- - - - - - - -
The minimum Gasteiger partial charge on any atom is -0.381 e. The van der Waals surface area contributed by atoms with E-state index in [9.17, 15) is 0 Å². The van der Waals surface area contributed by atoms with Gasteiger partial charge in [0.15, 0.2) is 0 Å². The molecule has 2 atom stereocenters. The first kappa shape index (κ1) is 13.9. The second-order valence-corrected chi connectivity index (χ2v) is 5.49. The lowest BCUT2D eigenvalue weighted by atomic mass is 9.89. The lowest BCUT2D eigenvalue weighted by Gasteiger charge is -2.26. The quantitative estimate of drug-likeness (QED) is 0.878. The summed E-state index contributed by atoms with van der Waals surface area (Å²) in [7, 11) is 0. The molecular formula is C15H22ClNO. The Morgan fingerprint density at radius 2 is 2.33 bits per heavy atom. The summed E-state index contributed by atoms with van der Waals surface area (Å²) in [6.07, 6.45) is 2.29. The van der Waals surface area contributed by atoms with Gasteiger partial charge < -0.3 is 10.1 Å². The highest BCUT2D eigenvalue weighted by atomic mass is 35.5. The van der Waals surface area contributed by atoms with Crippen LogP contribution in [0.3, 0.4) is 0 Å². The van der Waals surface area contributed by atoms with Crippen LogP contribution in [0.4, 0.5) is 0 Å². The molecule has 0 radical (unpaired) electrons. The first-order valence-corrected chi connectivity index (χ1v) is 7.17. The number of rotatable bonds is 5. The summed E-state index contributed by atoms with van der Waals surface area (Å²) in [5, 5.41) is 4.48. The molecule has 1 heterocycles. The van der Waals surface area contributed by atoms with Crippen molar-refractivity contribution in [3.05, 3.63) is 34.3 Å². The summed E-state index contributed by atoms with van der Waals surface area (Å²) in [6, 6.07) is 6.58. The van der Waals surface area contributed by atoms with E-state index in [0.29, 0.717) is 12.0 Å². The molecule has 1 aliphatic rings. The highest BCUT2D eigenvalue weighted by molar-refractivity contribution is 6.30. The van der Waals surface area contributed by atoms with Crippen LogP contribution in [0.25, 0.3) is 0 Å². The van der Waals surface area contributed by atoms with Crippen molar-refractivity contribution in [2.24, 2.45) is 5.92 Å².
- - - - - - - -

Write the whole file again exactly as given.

The minimum Gasteiger partial charge on any atom is -0.381 e. The van der Waals surface area contributed by atoms with E-state index in [9.17, 15) is 0 Å². The van der Waals surface area contributed by atoms with Gasteiger partial charge in [0.15, 0.2) is 0 Å². The molecule has 2 atom stereocenters. The first kappa shape index (κ1) is 13.9. The second-order valence-corrected chi connectivity index (χ2v) is 5.49. The lowest BCUT2D eigenvalue weighted by atomic mass is 9.89. The lowest BCUT2D eigenvalue weighted by Gasteiger charge is -2.26. The quantitative estimate of drug-likeness (QED) is 0.878. The summed E-state index contributed by atoms with van der Waals surface area (Å²) in [7, 11) is 0. The molecular formula is C15H22ClNO. The Morgan fingerprint density at radius 2 is 2.33 bits per heavy atom. The summed E-state index contributed by atoms with van der Waals surface area (Å²) in [6.07, 6.45) is 2.29. The van der Waals surface area contributed by atoms with Gasteiger partial charge < -0.3 is 10.1 Å². The highest BCUT2D eigenvalue weighted by atomic mass is 35.5. The van der Waals surface area contributed by atoms with Crippen LogP contribution in [0.3, 0.4) is 0 Å². The van der Waals surface area contributed by atoms with Crippen LogP contribution in [0.4, 0.5) is 0 Å². The molecule has 0 radical (unpaired) electrons. The first-order valence-corrected chi connectivity index (χ1v) is 7.17. The number of rotatable bonds is 5. The summed E-state index contributed by atoms with van der Waals surface area (Å²) in [5, 5.41) is 4.48. The molecule has 1 heterocycles. The van der Waals surface area contributed by atoms with Crippen molar-refractivity contribution in [3.05, 3.63) is 34.3 Å². The summed E-state index contributed by atoms with van der Waals surface area (Å²) in [6, 6.07) is 6.58. The van der Waals surface area contributed by atoms with E-state index in [0.29, 0.717) is 12.0 Å². The molecule has 1 aliphatic rings. The highest BCUT2D eigenvalue weighted by molar-refractivity contribution is 6.30. The van der Waals surface area contributed by atoms with Crippen LogP contribution in [0.25, 0.3) is 0 Å². The van der Waals surface area contributed by atoms with Crippen molar-refractivity contribution in [2.24, 2.45) is 5.92 Å².